Ted Dintersmith, executive producer of “Most Likely to Succeed.”
Ted Dintersmith spent most of his career as a venture capitalist, but became both fascinated and outraged by education when he watched what was happening to his own children in school.
“I felt it was almost as if school was designed to crush the creativity out of my kids,” said Dintersmith, who decided to devote his energy to fixing the many things he believes are wrong with U.S. education.
Dintersmith says he’s now on a mission to change schools that are “stuck in the 19th century.” Most recently, he became executive producer of the film “Most Likely to Succeed,” which premiered at this year’s Sundance Film Festival and will be shown this week at the NewSchools Venture Fund Summit.
The film, directed by Greg Whiteley, focuses on the innovative High Tech High, part of a growing network of San Diego charter schools, first launched in 2007 by a coalition of business leaders and educators. It portrays our current education system as both outdated and obsolete, one that bores today’s students to tears via rote memorization and endless standardized tests, without teaching them what they need to know for the jobs of the future.
In contrast, “Most Likely to Succeed” showcases education as Dintersmith believes it should be: student driven, passionate and rigorous, guided by smart, well-trained teachers who know when to step in and when to step back. The film portrays deeply engaged students, who grapple with both success and failure while learning from one another and working on complex and purposeful projects, including a play. He says the film is designed to give “hope and optimism about what constitutes good education.”
The Hechinger Report spoke with Dintersmith about his quest to fix U.S. high schools. This interview has been edited for clarity and length.
Question: What led you to believe that so many of our high schools as they are designed now are not working?
Answer: We are having kids do low-level things instead of important things to help them do well in life. By and large they are in classes where teachers are talking almost all the time. When that happens, kids turn off. It’s just a boring lecture. Kids are bored to tears. Shouldn’t kids be learning things in school that are directly useful in life? What is the way to learn? How much do you get out of a school year with lecture classes and multiple-choice tests? We need wholesale improvement. Seriously, who feels like our schools are doing a great job right now? We would always be last in the Indy 500. Let’s get rid of the covered wagon. I spent my career in venture capital and two takeaways were that structured, routine jobs are disappearing, and academic superstars don’t do so well in the world of innovation.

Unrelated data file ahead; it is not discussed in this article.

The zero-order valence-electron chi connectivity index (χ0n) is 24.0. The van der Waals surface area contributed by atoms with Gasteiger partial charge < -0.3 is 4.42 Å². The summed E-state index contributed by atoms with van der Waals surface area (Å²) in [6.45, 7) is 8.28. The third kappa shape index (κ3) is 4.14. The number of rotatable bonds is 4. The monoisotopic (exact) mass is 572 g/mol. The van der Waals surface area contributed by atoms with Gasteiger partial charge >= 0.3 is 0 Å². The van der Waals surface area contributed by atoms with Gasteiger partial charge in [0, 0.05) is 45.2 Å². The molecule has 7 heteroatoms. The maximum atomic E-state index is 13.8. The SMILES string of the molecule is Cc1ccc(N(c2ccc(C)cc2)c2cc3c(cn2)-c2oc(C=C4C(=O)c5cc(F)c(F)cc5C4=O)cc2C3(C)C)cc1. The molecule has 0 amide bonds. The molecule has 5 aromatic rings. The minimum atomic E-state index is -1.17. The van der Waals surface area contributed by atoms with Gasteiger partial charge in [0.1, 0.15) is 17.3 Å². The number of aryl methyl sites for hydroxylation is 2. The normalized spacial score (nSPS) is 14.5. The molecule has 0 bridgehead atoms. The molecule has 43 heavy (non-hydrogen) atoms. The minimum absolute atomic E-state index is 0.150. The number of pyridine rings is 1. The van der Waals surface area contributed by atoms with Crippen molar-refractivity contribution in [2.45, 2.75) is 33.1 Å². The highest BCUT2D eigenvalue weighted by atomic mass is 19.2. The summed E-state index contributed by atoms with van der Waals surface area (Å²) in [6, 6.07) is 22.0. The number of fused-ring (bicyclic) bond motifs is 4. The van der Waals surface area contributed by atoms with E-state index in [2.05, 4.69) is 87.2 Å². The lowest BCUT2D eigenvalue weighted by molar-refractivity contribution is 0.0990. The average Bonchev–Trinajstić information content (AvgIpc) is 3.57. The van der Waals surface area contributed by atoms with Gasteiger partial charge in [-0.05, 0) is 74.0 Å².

Q: It’s hard not to watch the joy kids in the movie get out of learning and wonder: Why can’t more high schools be like High Tech High? Could they be?
A: Could every school be like High Tech High? They couldn’t be. But if teachers could say, “I’d like to have more of my kids debating and learning from one another and making their own decisions and living with the consequences,” it would improve schools by an order of magnitude with just that change. Is it too much to ask to have a complete re-imagination of schools once every 125 years?
Q: How many of the problems (and the solutions) are about teaching?
A: Teachers don’t get the right preparation. There is a systems problem [in graduate schools of education]. Aspiring teachers are sitting in rows. We teach them the wrong way. Teachers are teaching in an environment where their performance is reflected in tests. We hope that when we show this film to a school community, things will change. This is a great push to move our kids forward. Why not let them [teachers] feel unleashed to do things that are different? Look, everyone is exasperated. They are angry, and they are revolting nonstop against standardized tests. Why not show [a high school] where kids are hooked and interested and learning at a rapid rate? It would have been super easy to do a documentary that was negative. It could have been a field day. Instead, we have a powerful film that shows us a general sense of conviction and excitement for designing a high school experience that gears kids up for jobs that won’t go away. It is showing kids doing things they care about and love, and running with them.
[Cross-posted at The Hechinger Report]